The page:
People sometimes think I have an unnecessarily dystopian view of the future. Brazilian development: favelas, palm trees, ten percent of the population owning seventy five percent of the wealth. To what alternative view could one realistically subscribe? It's possible to isolate, within the spectacle, a "vision" of exogenous "waves of progress": the specific basis of trickledown economics. I recall at university this being pushed as the dominant view: that which is actualised, the most modern, the most scientific. It's worth asking to what extent this view is accepted.
I don't pretend this is especially scientific, but I think the recent recent Republican contest in the U.S. approximately gauges assent to neoliberal ideas (against a limited pallette of alternatives) within a bloc of the population important for the manufacturing of consent: America's middle class. Support for Romney could be taken to more or less track approval of these ideas as explanation, narrative, packaging. Support for the other two main candidates would track dissent from this.
For no good scientific reason I'm persuaded that for most people Romney's very comportment radiates the "stable waves" of neoliberalism:
"your boss is a worker like you. He just works more productively. This work benefits everyone. You ought to vote for your boss"
(My paraphrasing. And I think it's right to stress this aspect of his campaign. It's surely a mistake to think Romney's neoliberalism is polluted in some way by a militarism in contradiction with it, or at another level, his mormon beliefs.)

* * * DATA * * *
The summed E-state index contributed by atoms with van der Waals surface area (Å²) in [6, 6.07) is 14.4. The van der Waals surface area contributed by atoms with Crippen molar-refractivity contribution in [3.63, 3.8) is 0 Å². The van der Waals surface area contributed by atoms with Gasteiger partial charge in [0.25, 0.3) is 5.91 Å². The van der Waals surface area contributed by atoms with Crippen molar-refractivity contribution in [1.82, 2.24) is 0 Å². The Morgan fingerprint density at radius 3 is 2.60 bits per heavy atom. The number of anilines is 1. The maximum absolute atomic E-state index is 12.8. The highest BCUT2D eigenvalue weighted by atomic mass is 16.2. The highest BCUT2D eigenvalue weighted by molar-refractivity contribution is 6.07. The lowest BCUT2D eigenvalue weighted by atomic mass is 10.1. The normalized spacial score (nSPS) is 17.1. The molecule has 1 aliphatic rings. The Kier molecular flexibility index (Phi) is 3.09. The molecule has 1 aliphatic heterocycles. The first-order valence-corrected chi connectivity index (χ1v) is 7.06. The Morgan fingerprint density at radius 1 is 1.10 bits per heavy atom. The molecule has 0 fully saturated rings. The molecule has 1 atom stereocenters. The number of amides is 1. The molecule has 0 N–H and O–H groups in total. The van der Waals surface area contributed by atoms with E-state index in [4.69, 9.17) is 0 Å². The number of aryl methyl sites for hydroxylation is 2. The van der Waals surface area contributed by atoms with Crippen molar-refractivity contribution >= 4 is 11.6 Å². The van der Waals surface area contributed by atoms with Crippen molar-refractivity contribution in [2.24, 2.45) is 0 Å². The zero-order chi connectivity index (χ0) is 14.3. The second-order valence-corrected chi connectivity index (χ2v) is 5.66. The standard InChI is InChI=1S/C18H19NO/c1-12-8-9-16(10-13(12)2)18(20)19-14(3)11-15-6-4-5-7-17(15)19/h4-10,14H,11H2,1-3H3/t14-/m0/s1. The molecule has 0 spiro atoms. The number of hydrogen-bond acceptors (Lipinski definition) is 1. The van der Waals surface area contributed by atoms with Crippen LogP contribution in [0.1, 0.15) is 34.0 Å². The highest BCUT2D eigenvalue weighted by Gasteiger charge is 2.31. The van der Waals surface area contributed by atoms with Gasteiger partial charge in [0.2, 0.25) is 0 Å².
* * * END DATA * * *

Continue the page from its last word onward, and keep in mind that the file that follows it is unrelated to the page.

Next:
I suspect the failure of these ideas to be adequately persuasive is testified to by thousands of now useless "America's CEO" mugs, caps and mousemats piled up in a warehouse somewhere in Michigan.
But what on earth can the platforms of McCain and Huckabee represent if they are obliged to depart from the dominant ideas of the dominant classes whose interests they aspire to serve?
Again, rather subjectively, McCain strikes me as a proponant of disaster movie rhetoric; the whole thing in The Towering Inferno, security guards improvising a useable system, the bourgeois system having melted into air. An odd relation with bourgeois civilisation and it's institutions, this imagination exceedingly pleased by the thought of setting up a control checkpoint in MOMA or the central library; making up a barricade from a Richard Serra installation or amid an Ice Age diorama: "The Museum's under control Maam". A reified pragmatism, basically.